The avant-garde is no place for a squeamish cartoonist — let alone two. They need unshakable faith in their medium, supreme confidence in their skill and it helps to be from Amsterdam, where razing the norm is a national pastime.
Dutch cartoonists Tobias Schalken and Stefan van Dinther are poster boys for the front lines, and their Toronto Comic Arts Festival reading in May was one of the festival’s highlights. In broken English, aided by a translator and a glowing laptop, they held the modest crowd at the Victory Café; in thrall with their psychotropic cartoons and comic experiments. It was as though a pair of extraterrestrials had landed with a satchel of cosmic comics, and we would never be the same.
Back home they’re known as Toob and Steef. “Over here,” says Schalken by email, “comics are mainly an infantile business and I don’t feel very comfortable in the scene.” By way of rebuttal, he and van Dinther make a serial called Eiland, published by Belgian imprint Bries, that treats the comic form like a squash ball ricocheting between its artists’ imaginations. Every issue has a cluster of stories that vary wildly in style and tone, from maundering musings to cold silence, from freehand swirls to suffocating realism. It’s an alternating current of chaos and confusion… or so it looks at first. A careful reading reveals a quietly wrought order beneath the cacography and a set of firm, if grandiose, convictions — like the malleability of time and space — that the comics’ recurring motifs and lateral presentation convey with baffling clarity.
Every time you read an Eiland story, you discover something new: another detail, another pattern, another way one panel relates to the next or to the whole. The correlations are dizzying.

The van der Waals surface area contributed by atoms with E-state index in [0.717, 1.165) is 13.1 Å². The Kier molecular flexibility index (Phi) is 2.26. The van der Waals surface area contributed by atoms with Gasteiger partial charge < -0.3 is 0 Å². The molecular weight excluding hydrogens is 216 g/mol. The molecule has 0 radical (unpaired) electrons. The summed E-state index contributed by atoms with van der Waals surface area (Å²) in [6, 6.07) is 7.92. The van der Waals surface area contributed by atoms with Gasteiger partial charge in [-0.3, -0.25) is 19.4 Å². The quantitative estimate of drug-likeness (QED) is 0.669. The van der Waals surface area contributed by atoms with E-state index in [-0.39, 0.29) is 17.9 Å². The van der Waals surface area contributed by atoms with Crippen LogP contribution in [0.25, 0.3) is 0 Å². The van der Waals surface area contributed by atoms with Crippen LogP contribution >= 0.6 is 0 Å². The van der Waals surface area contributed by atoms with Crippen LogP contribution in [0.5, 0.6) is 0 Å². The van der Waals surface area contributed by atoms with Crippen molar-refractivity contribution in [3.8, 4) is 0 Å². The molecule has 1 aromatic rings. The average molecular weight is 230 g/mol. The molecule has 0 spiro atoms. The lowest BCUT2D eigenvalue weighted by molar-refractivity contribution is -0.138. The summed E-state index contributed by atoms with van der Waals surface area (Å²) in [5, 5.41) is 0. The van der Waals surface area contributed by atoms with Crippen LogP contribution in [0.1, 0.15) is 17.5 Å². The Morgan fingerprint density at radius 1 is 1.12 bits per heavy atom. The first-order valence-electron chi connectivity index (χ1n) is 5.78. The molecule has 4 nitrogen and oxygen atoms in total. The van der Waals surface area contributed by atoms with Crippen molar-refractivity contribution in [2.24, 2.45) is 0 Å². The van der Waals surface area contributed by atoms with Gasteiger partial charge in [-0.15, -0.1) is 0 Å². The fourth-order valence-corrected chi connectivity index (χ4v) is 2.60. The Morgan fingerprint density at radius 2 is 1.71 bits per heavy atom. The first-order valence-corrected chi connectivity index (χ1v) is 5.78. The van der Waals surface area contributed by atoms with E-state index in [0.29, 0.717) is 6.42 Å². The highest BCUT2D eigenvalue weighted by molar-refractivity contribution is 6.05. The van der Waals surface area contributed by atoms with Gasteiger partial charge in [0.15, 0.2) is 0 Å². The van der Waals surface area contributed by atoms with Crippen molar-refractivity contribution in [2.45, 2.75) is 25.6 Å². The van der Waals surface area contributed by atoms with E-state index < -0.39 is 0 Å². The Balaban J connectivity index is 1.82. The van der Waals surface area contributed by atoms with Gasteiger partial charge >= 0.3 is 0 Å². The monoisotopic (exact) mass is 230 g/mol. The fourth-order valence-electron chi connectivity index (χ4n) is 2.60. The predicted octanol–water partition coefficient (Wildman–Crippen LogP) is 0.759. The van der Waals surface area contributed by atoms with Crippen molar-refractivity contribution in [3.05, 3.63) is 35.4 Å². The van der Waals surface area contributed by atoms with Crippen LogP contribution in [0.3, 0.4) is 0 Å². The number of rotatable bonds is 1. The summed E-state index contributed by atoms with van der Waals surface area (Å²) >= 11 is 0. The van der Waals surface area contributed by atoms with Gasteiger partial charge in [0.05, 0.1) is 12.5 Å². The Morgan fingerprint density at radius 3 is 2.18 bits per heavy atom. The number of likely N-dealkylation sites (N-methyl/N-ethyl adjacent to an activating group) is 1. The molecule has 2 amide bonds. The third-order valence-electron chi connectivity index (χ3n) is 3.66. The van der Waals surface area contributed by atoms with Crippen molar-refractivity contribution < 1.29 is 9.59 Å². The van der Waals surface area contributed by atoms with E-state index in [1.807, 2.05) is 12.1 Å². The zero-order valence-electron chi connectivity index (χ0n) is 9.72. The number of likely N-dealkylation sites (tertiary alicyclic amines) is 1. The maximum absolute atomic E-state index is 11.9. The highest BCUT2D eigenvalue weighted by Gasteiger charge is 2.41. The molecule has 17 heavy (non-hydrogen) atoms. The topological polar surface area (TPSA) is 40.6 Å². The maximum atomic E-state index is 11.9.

Perhaps it’s only natural that their climb to the heavens began outside the comics field. Though both eventually enrolled in art school, van Dinther first studied computer science. His website displays his Boolean tendencies. It’s full of lofty, logic-twisting comics and animation, and games, including one that kills your avatar if you don’t leap hurdles, shake hands and kiss feet as fast as possible. “How to tell/show things is really my main interest,” he emails. “I’m not much of a storyteller.”
Schalken’s methods are more tactile. He’s a sculptor, an art instructor and former ballet prodigy. His unsettling sculptures (see them at his website) sport the same corpuscular flesh as his painted cartoons and his installations use the tawny metals and stained wood of his comic scenery. His voice is the gristle — roughly the Lennon to van Dinther’s whimsical, if nowhere as syrupy, McCartney.
Their extracurricular work sets the stage for their comical tinkering, their constant futzing with the medium’s strictures to isolate then override its circuitry. Time, place, perspective, character, story — the medium’s sacred components — are mere signposts. “I just try finding an authentic way of telling the stories I want to tell in the best possible way, which means partly (re)inventing the language,” Schalken emails. “And with the possibility of becoming pretentious and silly, which is not that bad.”
One Eiland story draws character and background in separate panels, a poignant metaphor for isolation. Another runs simultaneously through the eyes of a fly, a girl reading a comic book (which gets its own spin-off a page later), a man fondling a woman, and said fondlee reading his thought balloon. Many of the pieces are silent, a concession to non-Dutch readers — though animation at the pair’s website, http://www.eiland.cc, is aptly scored in baroque strains. Despite the slim semantics, a single story can occupy the reader for days.
The pair plow headlong through the objection that comics are unfit to juggle with profundity. R. Crumb once wrote, “To imbue comics with serious literary subtlety seems absurd to me.” Toob and Steef beg to differ. “I have always preferred a heroic failure,” says Schalken, “above a safe success.”